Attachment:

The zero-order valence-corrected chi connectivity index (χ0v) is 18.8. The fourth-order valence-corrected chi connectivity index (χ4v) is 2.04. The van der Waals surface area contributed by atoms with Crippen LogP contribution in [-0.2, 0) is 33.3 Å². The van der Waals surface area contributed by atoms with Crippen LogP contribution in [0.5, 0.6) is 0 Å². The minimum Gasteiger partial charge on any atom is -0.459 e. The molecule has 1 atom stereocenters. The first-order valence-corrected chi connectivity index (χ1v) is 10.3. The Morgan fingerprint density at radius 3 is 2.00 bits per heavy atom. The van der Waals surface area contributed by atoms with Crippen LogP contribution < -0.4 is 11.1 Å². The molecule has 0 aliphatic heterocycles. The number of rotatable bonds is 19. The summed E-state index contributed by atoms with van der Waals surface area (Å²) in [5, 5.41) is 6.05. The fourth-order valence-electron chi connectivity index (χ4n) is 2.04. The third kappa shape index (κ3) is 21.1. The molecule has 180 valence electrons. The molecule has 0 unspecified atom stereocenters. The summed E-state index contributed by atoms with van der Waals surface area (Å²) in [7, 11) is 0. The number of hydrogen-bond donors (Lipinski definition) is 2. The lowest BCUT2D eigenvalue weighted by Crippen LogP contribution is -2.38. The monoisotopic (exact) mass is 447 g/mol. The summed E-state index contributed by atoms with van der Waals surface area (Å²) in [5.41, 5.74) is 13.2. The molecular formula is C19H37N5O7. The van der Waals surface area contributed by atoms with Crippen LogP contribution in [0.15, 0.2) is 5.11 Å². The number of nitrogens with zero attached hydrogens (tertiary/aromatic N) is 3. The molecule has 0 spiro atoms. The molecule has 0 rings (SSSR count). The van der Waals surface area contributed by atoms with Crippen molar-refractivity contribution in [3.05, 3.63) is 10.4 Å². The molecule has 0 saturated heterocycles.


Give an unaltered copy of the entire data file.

The zero-order valence-corrected chi connectivity index (χ0v) is 18.8. The fourth-order valence-corrected chi connectivity index (χ4v) is 2.04. The van der Waals surface area contributed by atoms with Crippen LogP contribution in [-0.2, 0) is 33.3 Å². The van der Waals surface area contributed by atoms with Crippen LogP contribution in [0.5, 0.6) is 0 Å². The minimum Gasteiger partial charge on any atom is -0.459 e. The molecule has 1 atom stereocenters. The first-order valence-corrected chi connectivity index (χ1v) is 10.3. The Morgan fingerprint density at radius 3 is 2.00 bits per heavy atom. The van der Waals surface area contributed by atoms with Crippen LogP contribution < -0.4 is 11.1 Å². The molecule has 0 aliphatic heterocycles. The number of rotatable bonds is 19. The summed E-state index contributed by atoms with van der Waals surface area (Å²) in [5, 5.41) is 6.05. The fourth-order valence-electron chi connectivity index (χ4n) is 2.04. The third kappa shape index (κ3) is 21.1. The molecule has 180 valence electrons. The molecule has 0 unspecified atom stereocenters. The summed E-state index contributed by atoms with van der Waals surface area (Å²) in [7, 11) is 0. The number of hydrogen-bond donors (Lipinski definition) is 2. The lowest BCUT2D eigenvalue weighted by Crippen LogP contribution is -2.38. The monoisotopic (exact) mass is 447 g/mol. The summed E-state index contributed by atoms with van der Waals surface area (Å²) in [5.41, 5.74) is 13.2. The molecular formula is C19H37N5O7. The van der Waals surface area contributed by atoms with Crippen LogP contribution in [0.15, 0.2) is 5.11 Å². The number of nitrogens with zero attached hydrogens (tertiary/aromatic N) is 3. The molecule has 0 spiro atoms. The molecule has 0 rings (SSSR count). The van der Waals surface area contributed by atoms with Crippen molar-refractivity contribution in [3.05, 3.63) is 10.4 Å². The molecule has 0 saturated heterocycles.